How to write a successful subject line: 11 tips for email marketers. Subject lines are seen first but should be written last. The next time you're writing a branded email, think about these simple tips.

THE Topic of conversation

Communicating with Visuals. Did you know that 93 percent of communication is visual? Amplify your marketing and discover how your brand can communicate visually. Download our latest free guide, "Communicating with Visuals."


Like what you see? Share the Brogan Recap.

New video educates services workers on human trafficking signs.

Human trafficking. It's a form of modern-day slavery and an abominable crime that's happening closer than you think. Like maybe right in your community. Which is why our client, Michigan State Police (MSP), asked us to create a short video to educate service and utility workers on the signs of human trafficking.

The goal is to empower front-line workers in fields such as cable TV, energy, and pest control, who are actually in people's homes and neighborhoods, to take notice and call the National Human Trafficking Resource Center hotline, if something looks amiss. But our first objective is to get these critical folks to take notice of our messaging. Take a couple minutes to view the arresting video to see how we accomplish this.

Featuring many actual service workers, this video will be provided as an orientation and training tool to companies and organizations across Michigan and beyond, to help save those who are being victimized. And help put an end to human trafficking. What did you think? "Do I have your attention?"

Weekly Recap - January 12, 2018

Up +10% from last year. Easier checkouts mean more mobile shopping. The year of you. Expect more personalization in 2018. Alexa continues to gain traction. And brands are wondering how to bring voice to their products. Tech is still a boys' club. These women are shaking up the status quo.


Mobile shopping grew during the 2017 holiday season. The data has spoken. 50% of orders were done on phones on December 25th.

5 ecommerce trends to pay attention to this year. Personalized checkouts, voice shopping, diversity in the workplace. We want it all in 2018.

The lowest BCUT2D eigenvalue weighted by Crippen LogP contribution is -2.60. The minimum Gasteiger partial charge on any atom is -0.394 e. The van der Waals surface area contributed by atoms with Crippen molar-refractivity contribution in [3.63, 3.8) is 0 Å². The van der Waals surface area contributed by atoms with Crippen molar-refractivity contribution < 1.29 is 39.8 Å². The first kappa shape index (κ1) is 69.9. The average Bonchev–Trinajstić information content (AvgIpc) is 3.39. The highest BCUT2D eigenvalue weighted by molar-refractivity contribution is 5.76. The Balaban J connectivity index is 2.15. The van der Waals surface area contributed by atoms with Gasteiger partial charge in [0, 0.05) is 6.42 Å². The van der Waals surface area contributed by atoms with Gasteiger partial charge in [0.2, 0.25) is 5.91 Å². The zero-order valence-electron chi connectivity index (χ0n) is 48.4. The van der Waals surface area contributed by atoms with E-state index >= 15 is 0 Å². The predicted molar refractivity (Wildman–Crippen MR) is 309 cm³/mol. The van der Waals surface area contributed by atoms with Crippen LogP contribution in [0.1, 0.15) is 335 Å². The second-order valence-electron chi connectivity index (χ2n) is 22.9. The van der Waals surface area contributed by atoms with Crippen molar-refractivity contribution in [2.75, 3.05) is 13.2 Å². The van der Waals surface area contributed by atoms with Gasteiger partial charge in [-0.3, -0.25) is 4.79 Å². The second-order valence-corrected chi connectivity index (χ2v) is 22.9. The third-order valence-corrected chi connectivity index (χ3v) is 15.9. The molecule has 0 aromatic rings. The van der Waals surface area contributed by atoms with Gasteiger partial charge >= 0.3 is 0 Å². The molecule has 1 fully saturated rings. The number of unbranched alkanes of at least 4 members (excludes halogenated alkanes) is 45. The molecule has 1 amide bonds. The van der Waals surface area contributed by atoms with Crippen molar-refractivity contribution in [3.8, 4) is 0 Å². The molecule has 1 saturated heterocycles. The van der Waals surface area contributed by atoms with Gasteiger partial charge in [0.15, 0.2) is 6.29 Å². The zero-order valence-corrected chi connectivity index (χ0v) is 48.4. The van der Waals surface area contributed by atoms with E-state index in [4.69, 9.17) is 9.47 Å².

Marketers are racing to reach growing audiences on Amazon's Alexa and Google Home. Alexa and Google Home have sold 27 million devices in the U.S. What does the popularity of voice assistants mean for marketers?

What these 5 women are doing to solve tech's diversity problem. Inclusive AI and coding communities. These women are leading the charge toward a more diverse workforce.

Meanwhile, back at the RANCH

Brogan sharpens the saw, strengthens team at Camp Tamarack. Trust, communication, respect, collaboration and responsibility are fundamental attributes of high performing teams. In the four hours the Brogan Team spent at Tamarack Adventure & Retreat Center, we worked these skills silly – both figuratively and literally.

Millennials would sacrifice voting rights for loan forgiveness. Struggling with student loan debt? What if you could exchange something to be rid of it? Millennials would.

2018 healthcare marketing trends, buzzwords and bingo. It's that time of year again. Everyone's talking 2018 healthcare marketing trends, buzzwords and big ideas. So we thought it might be fun to give our lingo a new twist with this Healthcare Marketing Bingo card.

THE Topic of conversation

Millennials. Discover who Millennials are, why it's important to market to them, and how you can increase brand loyalty and engagement. Download our free whitepaper "8 Rules of Marketing to Millennials."


Like what you see? Share the Brogan Recap.

Brogan sharpens the saw, strengthens team at Camp Tamarack.

Brogan sharpens the saw, strengthens team at Camp Tamarack.